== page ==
Notes: All? Refers to the platforms supported by Java.
We discounted Sony's Community Place browser and client pair early on. Although the applications had
been used by the BBC (because it supports sound?) and BT, we found technical support was difficult to
come by and the extensions to VRML were not well described. Blaxxun was the only CVE where the there
was a good amount of support for construction.
On paper for the technologically literate educational user Vnet is perhaps the most attractive prospect,
simply because it is Open Source and therefore can be used and adapted at no cost. In addition Both Vnet
and DeepMatrix have the distinct advantage of having very very light Java Applet Clients that will run with
virtually any platform. Having said this it has been the experience of NVRCAD that software stability is a
major factor in CVE work, people very quickly leave if they have to fight the software. In general the java
clients and servers tended to fall over with excessive communication. DeepMatrix has proved to
particularly unstable when running with Internet Explorer which we assumed would be popular software.
For the Carnival event we considered that it was an advantage to have to only support one piece of
software. So although Blaxxun narrowed our user group to PC users our task was made easier. In addition
Blaxxun had proved itself to be extremely stable and it has a strong user community. The Blaxxun user
community is not like the Vnet community where the focus is on developing software the Blaxxun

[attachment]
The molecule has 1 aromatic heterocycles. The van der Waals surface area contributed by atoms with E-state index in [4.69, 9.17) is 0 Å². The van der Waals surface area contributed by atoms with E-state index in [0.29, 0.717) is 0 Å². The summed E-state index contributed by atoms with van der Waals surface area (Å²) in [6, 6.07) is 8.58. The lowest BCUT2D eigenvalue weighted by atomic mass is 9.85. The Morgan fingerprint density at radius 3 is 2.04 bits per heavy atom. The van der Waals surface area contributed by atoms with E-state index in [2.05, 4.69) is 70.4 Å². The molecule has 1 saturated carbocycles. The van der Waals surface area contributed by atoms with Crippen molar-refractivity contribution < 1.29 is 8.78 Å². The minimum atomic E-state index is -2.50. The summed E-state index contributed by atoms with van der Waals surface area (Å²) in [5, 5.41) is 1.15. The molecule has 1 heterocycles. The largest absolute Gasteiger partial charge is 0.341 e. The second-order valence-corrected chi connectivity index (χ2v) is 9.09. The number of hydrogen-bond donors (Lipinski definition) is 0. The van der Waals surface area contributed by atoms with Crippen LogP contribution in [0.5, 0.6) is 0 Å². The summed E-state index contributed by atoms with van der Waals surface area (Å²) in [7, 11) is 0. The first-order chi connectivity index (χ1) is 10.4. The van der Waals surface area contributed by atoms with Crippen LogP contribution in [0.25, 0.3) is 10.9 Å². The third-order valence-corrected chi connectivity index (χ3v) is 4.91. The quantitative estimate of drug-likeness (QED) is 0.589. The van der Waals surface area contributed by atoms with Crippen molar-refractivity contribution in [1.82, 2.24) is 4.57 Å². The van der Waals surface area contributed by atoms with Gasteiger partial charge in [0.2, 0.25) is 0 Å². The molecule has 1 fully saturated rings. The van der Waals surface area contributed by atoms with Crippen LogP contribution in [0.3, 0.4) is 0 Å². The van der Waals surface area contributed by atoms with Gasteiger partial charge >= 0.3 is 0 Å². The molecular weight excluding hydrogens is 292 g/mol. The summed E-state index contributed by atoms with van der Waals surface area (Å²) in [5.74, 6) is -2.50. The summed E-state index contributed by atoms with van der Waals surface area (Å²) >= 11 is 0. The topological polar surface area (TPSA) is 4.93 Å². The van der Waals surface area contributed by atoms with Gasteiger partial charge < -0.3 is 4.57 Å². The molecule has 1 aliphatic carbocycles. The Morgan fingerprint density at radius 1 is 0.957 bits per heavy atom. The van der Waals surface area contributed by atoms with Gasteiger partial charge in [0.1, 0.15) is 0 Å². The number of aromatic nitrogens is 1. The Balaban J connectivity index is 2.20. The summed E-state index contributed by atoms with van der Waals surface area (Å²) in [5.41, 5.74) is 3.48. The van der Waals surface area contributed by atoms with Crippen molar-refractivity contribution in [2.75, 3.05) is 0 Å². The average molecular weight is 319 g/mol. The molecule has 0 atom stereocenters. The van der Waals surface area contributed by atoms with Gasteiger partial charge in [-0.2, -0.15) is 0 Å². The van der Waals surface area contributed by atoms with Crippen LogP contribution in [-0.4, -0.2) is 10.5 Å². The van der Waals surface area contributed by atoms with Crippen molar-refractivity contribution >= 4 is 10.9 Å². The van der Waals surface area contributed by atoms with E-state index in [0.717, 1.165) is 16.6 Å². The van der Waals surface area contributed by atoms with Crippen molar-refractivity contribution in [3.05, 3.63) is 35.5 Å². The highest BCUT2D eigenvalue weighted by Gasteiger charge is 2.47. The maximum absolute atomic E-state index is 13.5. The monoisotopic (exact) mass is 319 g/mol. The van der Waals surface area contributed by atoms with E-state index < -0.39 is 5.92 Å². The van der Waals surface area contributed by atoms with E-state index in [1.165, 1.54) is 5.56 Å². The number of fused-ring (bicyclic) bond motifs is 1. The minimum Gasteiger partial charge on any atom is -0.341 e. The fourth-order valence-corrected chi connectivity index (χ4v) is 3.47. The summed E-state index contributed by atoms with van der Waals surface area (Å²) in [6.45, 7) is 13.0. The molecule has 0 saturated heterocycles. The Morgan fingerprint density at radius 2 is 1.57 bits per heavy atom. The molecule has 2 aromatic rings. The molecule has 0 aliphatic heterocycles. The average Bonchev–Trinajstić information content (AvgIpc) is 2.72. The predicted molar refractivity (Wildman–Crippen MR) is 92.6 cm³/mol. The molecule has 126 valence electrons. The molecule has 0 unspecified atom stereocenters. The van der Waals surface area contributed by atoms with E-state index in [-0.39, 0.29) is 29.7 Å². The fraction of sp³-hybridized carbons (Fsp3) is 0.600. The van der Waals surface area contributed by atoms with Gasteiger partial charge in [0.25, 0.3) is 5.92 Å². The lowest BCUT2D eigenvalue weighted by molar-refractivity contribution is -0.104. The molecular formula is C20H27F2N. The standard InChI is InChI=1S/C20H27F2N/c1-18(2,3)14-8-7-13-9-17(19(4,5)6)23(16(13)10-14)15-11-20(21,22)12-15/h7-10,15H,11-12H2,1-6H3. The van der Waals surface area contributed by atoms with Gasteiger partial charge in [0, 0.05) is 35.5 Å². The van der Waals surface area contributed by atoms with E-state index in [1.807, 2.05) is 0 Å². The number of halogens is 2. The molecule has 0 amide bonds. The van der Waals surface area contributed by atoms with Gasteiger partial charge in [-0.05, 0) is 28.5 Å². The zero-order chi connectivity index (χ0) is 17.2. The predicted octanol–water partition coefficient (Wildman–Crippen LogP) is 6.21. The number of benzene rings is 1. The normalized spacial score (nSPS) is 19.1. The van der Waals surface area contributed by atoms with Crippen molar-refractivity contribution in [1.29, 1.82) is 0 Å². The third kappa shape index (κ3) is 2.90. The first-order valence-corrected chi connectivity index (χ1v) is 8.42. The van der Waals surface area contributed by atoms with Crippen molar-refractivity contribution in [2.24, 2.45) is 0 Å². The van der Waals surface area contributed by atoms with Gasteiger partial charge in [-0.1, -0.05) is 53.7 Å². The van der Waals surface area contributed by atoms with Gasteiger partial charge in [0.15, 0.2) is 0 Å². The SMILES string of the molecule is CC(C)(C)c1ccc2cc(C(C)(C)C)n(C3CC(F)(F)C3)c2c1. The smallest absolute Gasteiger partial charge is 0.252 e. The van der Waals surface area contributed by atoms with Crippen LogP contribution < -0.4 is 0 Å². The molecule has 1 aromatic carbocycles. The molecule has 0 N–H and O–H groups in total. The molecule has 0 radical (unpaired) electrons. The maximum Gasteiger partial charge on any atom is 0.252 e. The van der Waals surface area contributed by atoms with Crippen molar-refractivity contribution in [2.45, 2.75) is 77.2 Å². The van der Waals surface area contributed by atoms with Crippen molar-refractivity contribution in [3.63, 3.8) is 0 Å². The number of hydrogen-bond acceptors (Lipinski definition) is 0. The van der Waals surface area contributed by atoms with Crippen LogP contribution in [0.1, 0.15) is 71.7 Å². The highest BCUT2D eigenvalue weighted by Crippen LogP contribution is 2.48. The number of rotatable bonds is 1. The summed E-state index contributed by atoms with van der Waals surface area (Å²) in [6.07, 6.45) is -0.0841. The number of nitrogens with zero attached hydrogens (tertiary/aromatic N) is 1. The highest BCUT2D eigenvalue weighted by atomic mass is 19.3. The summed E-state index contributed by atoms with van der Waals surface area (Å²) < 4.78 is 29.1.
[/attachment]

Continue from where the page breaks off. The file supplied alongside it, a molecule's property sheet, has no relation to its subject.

community is more actively social.
So to recap the reasons that we chose Blaxxun were:
1) Blaxxun narrows the range of support needed
2) Blaxxun have a very big user community which provided a context for the event
3) Blaxxun has very good documentation and the extensions to VRML are well described
4) Blaxxun is very stable
However having made these points Blaxxun is an expensive piece of software and therefore if Blaxxun had
not provided us with a free copy for the duration of the project we would have not been able to use there
There are a few points worth making, the main one being that NVRCAD found that it was surprisingly easy
to set up and administer and event that was very technically complex, even though we were all from an art
and design background. Listen to technical advice that you are given but remember computer network and
systems people have a different agenda and if the event is only running for 3 days and its not high profile
then you probably don't need the recommended but unfathomable MrUncrackable™ security on the
unusable Nevercrash™ OS.
NVRCAD Coventry http://nvrcad.coventry.ac.uk
VRML Specification http://nvrcad.coventry.ac.uk
Good place to check out server software is http://www.tucows.com or http://www.davecentral.com